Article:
Sunday, February 6, 2011
It Happened #19
Well it happened! And, it happened Tuesday! Not last Tuesday but it was a Tuesday.
It is really quite sad, as I had such high hopes that I had moved beyond such nonsense. I guess it was not to be.
Did you notice that last sentence with its trace of denial? The words, “I guess….?” Nope there is no guessing, it is now in the record book and there is no taking it back.
It was later than normal when I stepped outside to start my drive home. To my delight and surprise the darkness had hidden the snow storm. Snow was falling steadily and already the area was blanketed with over an inch. Even at night I don’t think there are many prettier things than a hemlock draped with fresh snow. An hour ago there had only been the promise of the weather man but now the white magic had appeared and was reflecting a sweet illusion that the world had become pure, clean, and for a time the promise of peace would surround us mortals.
The sound of my tires rolling across unblemished snow toward the street was pure delight. I love the snow and I love driving in it. When the snow is fresh, the road noise is almost none existent. It brought back feelings of a past time when as a young teen I took a long walk one night in fresh snow. It was just me and my German Sheppard, Cyrano. We walked with no goal in mind but we walked for hours and nature was balm to my soul that night. Exactly where we walked I cannot remember but that night has left in me a wonderful memory of a peaceful respite from the teenager insecurities I carried.
Driving across town toward the freeway, the snow continued its recital with large heavy flakes peppering my windshield. The temperature was just a mite below freezing and as normal, I was feeling an exhilarated peace. Exhilaration and peace from the outset would seem to be in conflict with each other but both are delightful. Intentionally, I had left the radio off not wanting to miss a moment of my night time drive.
As I merged on to Interstate 5 I picked up speed matching the traffic. Even though I still love this part, tension began to build. I had not really figured out where the sweet spot was for driving in these conditions. Over passes lurk with ice and can put one into a spin quickly. I began to feel comfortable cruising along at 45 miles an hour. Occasionally I had to move out of the slow lane to pass those who thought 35 or 40 was the right speed. Of course I couldn’t stay there because there were those folks who felt comfortable at 50 plus miles an hour and want by.
The miles were ticking by at a comfortable pace. I had eased away from the pack and was now in a comfort zone with no other vehicles close. Up ahead was another bunch of cars and the pack behind pushed me on, closing the gap. The thought crossed my mind, ‘why were there were so many cars on the road at this time of night, in one of Seattle’s somewhat rare snow storms? No answer jumped to the surface. Snow doesn’t change peoples thinking, they still believe they have people to see and place to go. After all I had just seen my people and was now heading home.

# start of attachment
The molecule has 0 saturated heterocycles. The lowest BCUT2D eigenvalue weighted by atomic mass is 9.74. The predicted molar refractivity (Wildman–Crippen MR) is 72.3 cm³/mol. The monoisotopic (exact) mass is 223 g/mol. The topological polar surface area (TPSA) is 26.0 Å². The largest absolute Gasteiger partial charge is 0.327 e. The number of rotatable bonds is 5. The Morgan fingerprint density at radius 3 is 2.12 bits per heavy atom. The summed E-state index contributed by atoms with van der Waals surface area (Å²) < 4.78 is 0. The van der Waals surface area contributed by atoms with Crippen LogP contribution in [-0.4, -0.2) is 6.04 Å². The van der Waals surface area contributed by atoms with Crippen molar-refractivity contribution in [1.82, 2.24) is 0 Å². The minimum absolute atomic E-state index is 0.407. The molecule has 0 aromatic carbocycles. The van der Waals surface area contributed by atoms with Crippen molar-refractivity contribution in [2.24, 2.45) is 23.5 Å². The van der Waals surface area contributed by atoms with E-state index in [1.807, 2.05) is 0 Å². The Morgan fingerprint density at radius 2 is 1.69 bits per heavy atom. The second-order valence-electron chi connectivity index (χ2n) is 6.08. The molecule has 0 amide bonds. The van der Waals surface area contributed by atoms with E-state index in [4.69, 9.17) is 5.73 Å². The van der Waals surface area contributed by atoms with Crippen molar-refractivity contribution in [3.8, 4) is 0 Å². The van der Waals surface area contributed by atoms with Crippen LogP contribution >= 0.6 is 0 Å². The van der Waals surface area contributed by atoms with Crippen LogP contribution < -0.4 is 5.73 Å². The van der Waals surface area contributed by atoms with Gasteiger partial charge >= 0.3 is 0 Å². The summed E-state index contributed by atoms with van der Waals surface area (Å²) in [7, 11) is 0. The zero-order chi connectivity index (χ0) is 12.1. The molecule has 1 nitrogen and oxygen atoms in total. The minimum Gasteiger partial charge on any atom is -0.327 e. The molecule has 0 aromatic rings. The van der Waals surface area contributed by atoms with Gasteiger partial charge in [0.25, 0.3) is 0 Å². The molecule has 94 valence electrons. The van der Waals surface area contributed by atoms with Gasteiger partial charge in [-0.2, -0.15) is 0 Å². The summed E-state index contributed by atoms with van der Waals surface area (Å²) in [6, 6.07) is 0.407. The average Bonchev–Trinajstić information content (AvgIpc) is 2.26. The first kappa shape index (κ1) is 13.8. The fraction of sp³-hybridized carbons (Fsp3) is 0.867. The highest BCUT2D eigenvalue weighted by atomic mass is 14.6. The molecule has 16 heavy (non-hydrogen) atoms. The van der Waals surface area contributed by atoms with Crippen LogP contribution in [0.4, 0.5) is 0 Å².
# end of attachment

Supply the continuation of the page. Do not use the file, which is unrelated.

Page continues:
I was about half way home when several hundred yards ahead I saw a car spin out, I eased off the gas. My speed slowed to around 35 miles an hour as I approached. He had stopped far off to the left but was perpendicular to oncoming traffic. As I grew closer my stomach tightened when he began to move, heading directly across the freeway, crossing the 4 lanes hidden by the snow. He was coming directly into my line. Stopping was out of the question, so I eased over to the right hoping to make it around him before he reached my line of travel. I had almost made it when his front bumper hit the rear of my truck sending my back end swinging to the right. I quickly turned to the right, compensating. My truck began straightening out. Now my rear end began heading left and picking up speed, cranking the wheel back hard to the other direction was too little too late. My truck ended up going backwards with my headlights facing oncoming traffic. I hit the brakes and eased to a safe stop on the right shoulder.
This is the part I hate, late at night, exchanging information with another person, who is also hating every minute of this. No one was injured, only my truck was damaged, calling the police would have been a waste of cell phone minutes. It would have been hours before someone would have come, if at all. I knew they had real problems to attend to. The whole episode was a bit of an adrenalin rush but mostly just an inconvenience. The other driver felt the same as I about the whole situation. So, within 10 minutes, information had been exchanged and I was turned around heading home. All in all the drive was all what I had hoped for except for the interruption and another dent.
With accident number nineteen behind me and my allocation card punched, I can drive stress free knowing number twenty is a few years off.
One thing nice about driving a 28 year old truck; what’s another dent? Who really cares? Not me.
That night I went to bed with the softness of snow lightly falling and wishing I had a dog to take on a long walk. The next morning I awoke, the quiet was gone and in its place was the banter of rain assuring me the Pacific Northwest was back to normal. Our peaceful interlude had been way to short but I was glad it came, if only for one evening.
Here is the good news. The insurance company paid me $146.00 more than I paid for the old truck 4 years ago, and I get to still drive it. How good of a deal is that?
Number twenty, where are you?